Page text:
Date:

September 22nd, 2006

I rushed over to read Elizabeth Bear’s new story at Strange Horizons as soon as it became available. I liked it, it reminded me of “Old Leatherwings” (one of my favorites by her), probably because of its focus on setting. The chilly sea atmosphere and the loving descriptions of characters and place will take you all the way through before you realize that there’s not a whole lot of spec in this fiction (does the bargain really count?). If you like the melancholy of that Billy Joel song “Downeaster Alexa” (and I do), you’ll like this tale. Go, read, enjoy.

Now, in a complete aside, I cannot tell you how excited I am to see Bear selling fiction that’s only tangentially speculative. This is a gnawing worry for me; nothing I write has much shiny to it. Bruce Sterling would certainly deride all my stuff as “Abess Phone Home” (not that he’d ever actually read any of it, but you know what I mean). Can I take a further sidetrack here and let you know that I learned the Turkey City Lexicon term (at Viable Paradise) before I read the story which inspired this particular phrase? I was roughly two thirds of the way through the story (in The Locus Awards : Thirty Years of the Best in Science Fiction and Fantasy) last December before I said to myself “Holy cow! This is the abbess phone home story!” Sadly, I didn’t care for it, but not for its lack of sfnal elements.

Right, back to the main road. My next three reading recommendations are actually listening recommendations. They come from the ever-pleasing Escape Pod podcast. They may be available elsewhere (Escape Pod does a lot of reprints), but I heard them there and thought there was value add in the way they were read. One is Merrie Haskell’s flash piece “One Million Years B.F.E.“. I’ve listened to this at least three times, and it never fails to make me giggle. I’m sure I don’t even get all the anthro jokes, but there’s plenty to laugh for the layman. The next is “Aliens Love Oranges“. This is one of those stories that by rights should be in Stories of the New South, but they’d never take it because it’s not angsty enough and there are no references to the “War of Northern Aggression”. Catty of me, wasn’t that? I’d explain, but that would be yet another derail. Anyway, Sue Burke’s tale is sweet but has some serious meat to it, kind of like oranges do. Mur Lafferty, with her authentic but not stupid-sounding southern accent, is the perfect reader for this piece. The story is also comforting in the “tangentially speculative” way that Bear’s is, though I don’t expect that to be your reason for listening. Just listen because it’s well-written, touching and will make you smile. And last but not least, also in the very funny category, “The Uncanny Valley” by Jared Axelrod is well worth the time it takes to listen to it. I’d have cut the last line, but you know, still good.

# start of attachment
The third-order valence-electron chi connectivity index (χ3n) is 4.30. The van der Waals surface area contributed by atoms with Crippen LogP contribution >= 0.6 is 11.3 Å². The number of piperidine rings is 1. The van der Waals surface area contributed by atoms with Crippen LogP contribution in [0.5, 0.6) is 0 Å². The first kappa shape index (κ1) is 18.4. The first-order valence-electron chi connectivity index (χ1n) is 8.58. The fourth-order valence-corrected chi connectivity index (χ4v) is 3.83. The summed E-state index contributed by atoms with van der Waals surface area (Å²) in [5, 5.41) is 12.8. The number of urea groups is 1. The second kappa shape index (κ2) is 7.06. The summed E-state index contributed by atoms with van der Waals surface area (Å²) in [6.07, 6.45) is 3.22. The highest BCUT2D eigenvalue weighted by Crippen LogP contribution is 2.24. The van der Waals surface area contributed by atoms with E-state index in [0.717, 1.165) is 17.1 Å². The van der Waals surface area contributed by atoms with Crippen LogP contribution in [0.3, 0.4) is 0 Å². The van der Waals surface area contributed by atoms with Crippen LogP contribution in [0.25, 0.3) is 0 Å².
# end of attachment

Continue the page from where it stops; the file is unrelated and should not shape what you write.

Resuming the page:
Someone recently pointed me to Connie Willis’ Christmas story “Just Like The Ones That We Used To Know“. If you’re feeling in need of Christmas innoculation at this early date then make haste and read this engaging, well-woven story. You may want to save it for Thanksgiving, if you think that’s when your nerves will be most frayed. I especially love how deftly she handles the ensemble. I never would have believed you’d be able to have that many distinct characters in one story. But it works, so there you go.

One more thing, I usually rate the stuff I read (and like) online in Stumbleupon. Though there’s overlap between here and there, it’s not complete, so here’s my Stumbleupon page, and its feed.

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